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The Effects of Local Growth Factor Delivery on Bone Fracture Healing: Recombinant Human Platelet Derived Growth Factor and Insulin

Loay A. Al-Zube
Biomedical Engineering Program

B.S., 2000, Jordan University of Science & Technology, Irbid, Jordan
M.S., 2004, New Jersey Institute of Technology

Thesis Advisor: J. Patrick OíConnor, Ph.D.
Assistant Professor
Department of Biochemistry and Molecular Biology

MSB G-506b
Conference Room

Tuesday, April 29, 2008
10:00 a.m.


Fracture healing is a complex process that involves the sequential recruitment of cells and the specific temporal expression of genes essential for bone repair. While the process by which fracture repair occurs is well describe, relatively little is understood about the coordinate regulation of events leading to successful repair. Furthermore, even less is understood about how the process can fail, leading to cases of delayed union, nonunion, and pseudoarthrosis. Local growth factors are believed to play an integral role in the regulation of bone formation, resorption and remodeling and are expressed at different times during fracture healing.
Almost 20 factors have been reported to impair bone healing including hormonal deficiency, pathological factors, aging, illicit drugs, smoking, alcohol abuse, non-steroid anti-inflammatory agents and systemic diseases such as diabetes mellitus (DM).
Clinical and experimental studies have demonstrated that diabetes mellitus impairs fracture healing. The specific mechanism through which diabetes impairs bone healing is currently unknown. One possible mechanism of diabetic-impaired fracture healing is the decreased or uncoordinated release of local growth factors at the fracture site. Cellularity in the callus during the proliferative phase of healing is reduced by 40 percent in poorly controlled diabetic animals; the decreased callus cellularity is belived to be secondary to decreased levels of mitogenic or chemotactic growth factors.
Exogenous growth factors have been proposed as potential therapeutic agents to ameliorate the deleterious effects of impaired bone repair, as well as to accelerate the normal repair process.
The hypothesis that mitogenic growth factors can accelerate bone fracture healing as well as ameliorate the deleterious effect of impaired fracture repair was investigated. In this thesis, novel local delivery systems were used in normal and diabetic BB Wistar rats to investigate the potential direct effects of recombinant human platelet derived growth factor (rhPDGF-BB) or insulin on femur fracture healing.
Data obtained from the diabetic BB Wistar rat model suggest that the decreased local release of mitogenic growth factors directly impairs diabetic fracture healing. The reduction in PDGF release leads to impaired callus cellular proliferation resulting in impaired late parameters of fracture healing. Conversely, Local rh-PDGF treatment ameliorated the deleterious effect of DM on bone healing.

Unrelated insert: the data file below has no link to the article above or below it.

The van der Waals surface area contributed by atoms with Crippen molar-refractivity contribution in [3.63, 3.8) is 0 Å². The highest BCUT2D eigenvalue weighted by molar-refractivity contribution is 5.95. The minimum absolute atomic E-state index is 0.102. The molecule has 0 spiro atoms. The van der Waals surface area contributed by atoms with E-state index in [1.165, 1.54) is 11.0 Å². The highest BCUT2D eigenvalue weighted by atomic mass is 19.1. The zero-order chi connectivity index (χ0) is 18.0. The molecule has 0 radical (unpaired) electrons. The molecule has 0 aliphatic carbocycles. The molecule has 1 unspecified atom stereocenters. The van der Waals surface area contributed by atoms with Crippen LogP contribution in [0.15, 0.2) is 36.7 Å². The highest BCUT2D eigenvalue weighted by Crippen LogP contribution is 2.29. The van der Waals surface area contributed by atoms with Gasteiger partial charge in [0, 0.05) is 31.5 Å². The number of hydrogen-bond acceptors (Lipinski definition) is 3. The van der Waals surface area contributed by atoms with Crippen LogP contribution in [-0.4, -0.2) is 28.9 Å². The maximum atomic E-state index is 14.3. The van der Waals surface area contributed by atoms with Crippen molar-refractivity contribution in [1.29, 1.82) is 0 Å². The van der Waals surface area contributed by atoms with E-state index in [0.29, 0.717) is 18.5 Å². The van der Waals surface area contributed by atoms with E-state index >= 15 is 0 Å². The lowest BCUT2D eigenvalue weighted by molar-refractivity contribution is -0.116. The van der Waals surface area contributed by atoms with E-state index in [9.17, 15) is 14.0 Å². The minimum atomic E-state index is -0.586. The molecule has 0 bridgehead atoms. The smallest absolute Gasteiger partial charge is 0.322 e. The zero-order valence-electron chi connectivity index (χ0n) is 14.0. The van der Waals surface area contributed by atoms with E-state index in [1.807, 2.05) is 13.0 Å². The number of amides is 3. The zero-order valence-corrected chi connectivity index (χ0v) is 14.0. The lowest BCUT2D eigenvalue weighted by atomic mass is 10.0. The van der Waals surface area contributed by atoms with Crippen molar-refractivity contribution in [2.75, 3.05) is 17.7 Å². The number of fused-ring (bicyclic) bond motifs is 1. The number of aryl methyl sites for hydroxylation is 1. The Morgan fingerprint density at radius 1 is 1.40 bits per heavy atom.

Recombinant human platelet derived growth factor delivered at the fracture site via ‚ tri-calcium phosphate/collagen matrix resulted in a dose-dependent effect on cellular proliferation 4 days after fracture and enhanced later (mineralized tissue and mechanical strength) parameters of diabetic fracture healing.
Previous studies indicated that local insulin delivery ameliorates the effect of DM on bone fracture healing. In a normal (non-DM) BB Wistar femoral fracture model, two vehicles for local insulin delivery were examined; ‚ tri-calcium phosphate (TCP) and calcium sulfate (CaSO4). Insulin delivery at the fracture site via CaSO4 enhanced the early (cellular proliferation and chondrogenesis) and late (mineralized tissue, cartilage content and mechanical strength) parameters of fracture healing without a significant effect on the systemic parameters of blood glucose homeostasis.
The data obtained from the normal (non-DM) BB Wistar rat model suggest that local insulin treatment directly mediated the fracture healing process via the insulin or insulin like growth factor-I (IGF-I) signaling pathways. An analysis of insulin release kinetics from CaSO4 and TCP indicated that sustained release of insulin for 7 days from the CaSO4 carrier produced significantly better healing outcomes.
Based on these findings a mathematical model was suggested to investigate the effect of local growth factors on impaired fracture healing.

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